Aaron Boone


Aaron Boone
Aaron Boone

Third baseman
Born: March 9, 1973 (1973-03-09) (age 38)
La Mesa, California
Batted: Right Threw: Right 
MLB debut
June 20, 1997 for the Cincinnati Reds
Last MLB appearance
October 4, 2009 for the Houston Astros
Career statistics
Batting average     .263
Home runs     126
Runs batted in     555
Teams
Career highlights and awards

Aaron John Boone (born March 9, 1973, in La Mesa, California)[1] is a former Major League Baseball infielder whose famous home run off Boston Red Sox pitcher Tim Wakefield won the 2003 American League Championship Series for the New York Yankees. He played for the Cincinnati Reds, New York Yankees, Cleveland Indians, Florida Marlins, Washington Nationals, and Houston Astros. Boone is currently employed by ESPN as a game analyst and contributor for Baseball Tonight.

Contents

College career

Boone played baseball for the University of Southern California.

Professional career

Cincinnati Reds

On the last day of the 1998 season, the Reds helped him make baseball trivia history by starting the only infield ever composed of two sets of brothers: first baseman Stephen Larkin, second baseman Bret Boone, shortstop Barry Larkin, and third baseman Aaron Boone.

On September 22, 2002, he hit the last home run in Riverfront Stadium/Cinergy Field in the eighth inning. It was a solo home run off Dan Plesac.

During a certain period of Boone's career, he was welcomed to the plate by his own fans with a loud "Boone." This was a play on his last name and was a positive cheer rather than a heckle.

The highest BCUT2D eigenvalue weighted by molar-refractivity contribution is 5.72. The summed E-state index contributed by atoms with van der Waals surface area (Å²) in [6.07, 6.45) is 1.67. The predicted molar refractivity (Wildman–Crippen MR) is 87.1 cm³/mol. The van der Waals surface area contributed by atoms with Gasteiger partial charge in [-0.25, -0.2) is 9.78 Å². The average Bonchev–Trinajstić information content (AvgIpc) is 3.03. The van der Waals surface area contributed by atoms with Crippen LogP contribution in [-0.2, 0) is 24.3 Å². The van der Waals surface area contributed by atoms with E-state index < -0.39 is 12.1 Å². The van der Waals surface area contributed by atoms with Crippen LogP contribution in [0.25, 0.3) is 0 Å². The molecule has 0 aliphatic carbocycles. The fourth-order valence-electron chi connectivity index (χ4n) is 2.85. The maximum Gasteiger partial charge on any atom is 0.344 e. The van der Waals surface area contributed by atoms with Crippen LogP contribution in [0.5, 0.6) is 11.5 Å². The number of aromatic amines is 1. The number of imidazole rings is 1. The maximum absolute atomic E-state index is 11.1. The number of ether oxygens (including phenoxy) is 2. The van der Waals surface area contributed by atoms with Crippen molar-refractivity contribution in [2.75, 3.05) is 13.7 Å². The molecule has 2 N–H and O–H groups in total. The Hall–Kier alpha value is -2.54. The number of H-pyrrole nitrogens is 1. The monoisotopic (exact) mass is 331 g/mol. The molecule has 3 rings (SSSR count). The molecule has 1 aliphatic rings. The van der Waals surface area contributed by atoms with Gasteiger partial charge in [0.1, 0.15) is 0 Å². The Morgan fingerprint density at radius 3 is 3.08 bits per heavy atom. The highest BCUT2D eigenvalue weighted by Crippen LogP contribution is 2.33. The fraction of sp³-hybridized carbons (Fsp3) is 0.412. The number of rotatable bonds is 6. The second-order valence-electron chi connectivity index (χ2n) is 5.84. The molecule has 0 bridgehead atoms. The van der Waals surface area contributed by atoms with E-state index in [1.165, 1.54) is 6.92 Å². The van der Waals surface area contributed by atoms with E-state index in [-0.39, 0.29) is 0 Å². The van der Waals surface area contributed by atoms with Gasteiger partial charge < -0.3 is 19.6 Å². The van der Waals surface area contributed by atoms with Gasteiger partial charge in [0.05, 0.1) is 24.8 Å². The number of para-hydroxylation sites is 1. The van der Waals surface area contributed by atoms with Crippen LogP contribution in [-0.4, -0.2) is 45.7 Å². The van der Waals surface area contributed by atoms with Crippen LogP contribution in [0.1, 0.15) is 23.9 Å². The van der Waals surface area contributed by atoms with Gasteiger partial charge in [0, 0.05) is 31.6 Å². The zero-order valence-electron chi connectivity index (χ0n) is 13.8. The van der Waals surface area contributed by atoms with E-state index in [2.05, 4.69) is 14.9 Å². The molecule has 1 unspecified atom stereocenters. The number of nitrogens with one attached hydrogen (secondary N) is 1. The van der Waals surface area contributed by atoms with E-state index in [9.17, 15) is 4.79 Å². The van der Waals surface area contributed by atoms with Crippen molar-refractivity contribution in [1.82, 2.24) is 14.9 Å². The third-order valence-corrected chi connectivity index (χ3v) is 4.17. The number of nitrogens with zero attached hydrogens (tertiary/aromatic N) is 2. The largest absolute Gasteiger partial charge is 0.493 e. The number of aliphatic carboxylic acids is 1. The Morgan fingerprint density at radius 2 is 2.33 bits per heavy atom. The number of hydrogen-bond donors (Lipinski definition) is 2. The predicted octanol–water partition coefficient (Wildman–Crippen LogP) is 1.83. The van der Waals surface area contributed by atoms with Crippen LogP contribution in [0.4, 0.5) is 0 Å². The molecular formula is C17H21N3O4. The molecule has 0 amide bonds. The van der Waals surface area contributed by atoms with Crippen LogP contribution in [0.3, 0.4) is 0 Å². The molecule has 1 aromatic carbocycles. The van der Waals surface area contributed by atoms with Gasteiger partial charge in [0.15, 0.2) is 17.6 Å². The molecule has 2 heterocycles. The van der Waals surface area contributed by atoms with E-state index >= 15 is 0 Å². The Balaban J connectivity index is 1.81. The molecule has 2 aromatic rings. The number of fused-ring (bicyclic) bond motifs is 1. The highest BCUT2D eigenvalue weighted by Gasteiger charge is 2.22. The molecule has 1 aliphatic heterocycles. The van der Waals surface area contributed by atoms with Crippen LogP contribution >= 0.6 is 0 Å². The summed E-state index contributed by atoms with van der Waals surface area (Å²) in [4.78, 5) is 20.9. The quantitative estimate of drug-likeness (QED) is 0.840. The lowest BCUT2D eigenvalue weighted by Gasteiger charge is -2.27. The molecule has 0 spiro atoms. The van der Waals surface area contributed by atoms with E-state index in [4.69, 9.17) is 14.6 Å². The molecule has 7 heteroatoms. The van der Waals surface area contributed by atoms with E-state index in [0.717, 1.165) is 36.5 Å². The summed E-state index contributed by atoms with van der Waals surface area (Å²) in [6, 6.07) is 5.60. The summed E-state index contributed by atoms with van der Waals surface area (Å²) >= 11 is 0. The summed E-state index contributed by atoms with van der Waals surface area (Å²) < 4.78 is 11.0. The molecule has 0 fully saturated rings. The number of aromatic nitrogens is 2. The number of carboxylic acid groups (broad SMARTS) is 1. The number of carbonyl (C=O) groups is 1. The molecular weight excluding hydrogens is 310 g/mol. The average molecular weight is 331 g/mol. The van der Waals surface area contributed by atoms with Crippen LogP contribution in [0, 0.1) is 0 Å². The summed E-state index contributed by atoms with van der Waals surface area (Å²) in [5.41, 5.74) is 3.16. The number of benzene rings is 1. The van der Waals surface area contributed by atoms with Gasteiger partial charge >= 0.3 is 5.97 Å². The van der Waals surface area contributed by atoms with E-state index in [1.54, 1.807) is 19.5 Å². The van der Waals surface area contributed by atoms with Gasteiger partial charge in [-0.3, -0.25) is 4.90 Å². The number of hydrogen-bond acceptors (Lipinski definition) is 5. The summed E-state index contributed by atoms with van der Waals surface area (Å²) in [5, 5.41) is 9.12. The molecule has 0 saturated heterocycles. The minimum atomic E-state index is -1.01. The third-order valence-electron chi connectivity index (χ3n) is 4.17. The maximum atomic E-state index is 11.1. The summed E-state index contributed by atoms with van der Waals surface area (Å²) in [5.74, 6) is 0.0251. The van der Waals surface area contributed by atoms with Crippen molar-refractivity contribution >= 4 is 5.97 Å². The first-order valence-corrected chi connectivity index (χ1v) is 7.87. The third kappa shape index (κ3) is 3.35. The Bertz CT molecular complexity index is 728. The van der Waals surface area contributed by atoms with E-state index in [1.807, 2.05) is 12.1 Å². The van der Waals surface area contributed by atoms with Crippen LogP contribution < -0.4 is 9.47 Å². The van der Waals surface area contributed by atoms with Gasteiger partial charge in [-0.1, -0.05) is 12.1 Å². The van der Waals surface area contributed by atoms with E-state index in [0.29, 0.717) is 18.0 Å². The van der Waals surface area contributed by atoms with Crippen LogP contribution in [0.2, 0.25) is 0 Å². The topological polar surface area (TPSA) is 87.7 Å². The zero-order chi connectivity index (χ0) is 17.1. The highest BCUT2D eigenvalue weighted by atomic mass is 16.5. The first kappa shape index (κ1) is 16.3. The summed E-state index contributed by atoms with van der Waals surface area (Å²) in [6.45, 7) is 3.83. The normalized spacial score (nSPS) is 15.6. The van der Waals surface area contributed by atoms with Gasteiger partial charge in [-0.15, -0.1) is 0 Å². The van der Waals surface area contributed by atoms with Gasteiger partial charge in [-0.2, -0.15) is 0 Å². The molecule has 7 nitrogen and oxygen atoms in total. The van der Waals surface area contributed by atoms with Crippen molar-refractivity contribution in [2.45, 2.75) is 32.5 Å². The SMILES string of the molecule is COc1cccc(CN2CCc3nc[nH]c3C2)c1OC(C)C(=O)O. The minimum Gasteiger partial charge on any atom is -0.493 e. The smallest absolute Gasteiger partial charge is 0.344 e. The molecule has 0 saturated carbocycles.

New York Yankees

Boone with the Nationals in 2008.

Boone hit a walk-off home run in the 11th inning, off of Tim Wakefield during Game 7 of the 2003 ALCS which gave the New York Yankees a 6–5 victory over the Boston Red Sox. The Yankees won the game and the series on the home run, thus prolonging the Sox' Curse of the Bambino for one more year. The New York Daily News used "Curse of the Boonebino" about prolonging the curse.[2] This home run was rated the ninth best home run of all time on Baseball Tonight.

On February 27, 2004, Boone was cut from the Yankee roster after tearing a knee ligament during a pick-up basketball game played in violation of his contract with the Yankees. He was replaced at third base by former Texas Rangers shortstop Alex Rodriguez. Since the Yankees would most likely not have tried to obtain Rodriguez if Boone had not been injured, it has been jokingly dubbed by some as the most important basketball injury in the history of baseball. During the 2004 season, the Yankees expressed an interest in re-signing Boone to play second base in 2005, replacing Enrique Wilson and Miguel Cairo, but Boone instead signed a two-year contract with the Cleveland Indians.

Florida Marlins, Washington Nationals and Houston Astros

On December 29, 2006, Boone signed a one-year contract with the Florida Marlins.[3]

On December 6, 2007, Boone signed a one-year, $1,000,000 contract with the Washington Nationals.[4]

On December 18, 2008, Boone signed a one-year $750,000, plus incentives, deal with the Houston Astros.[5]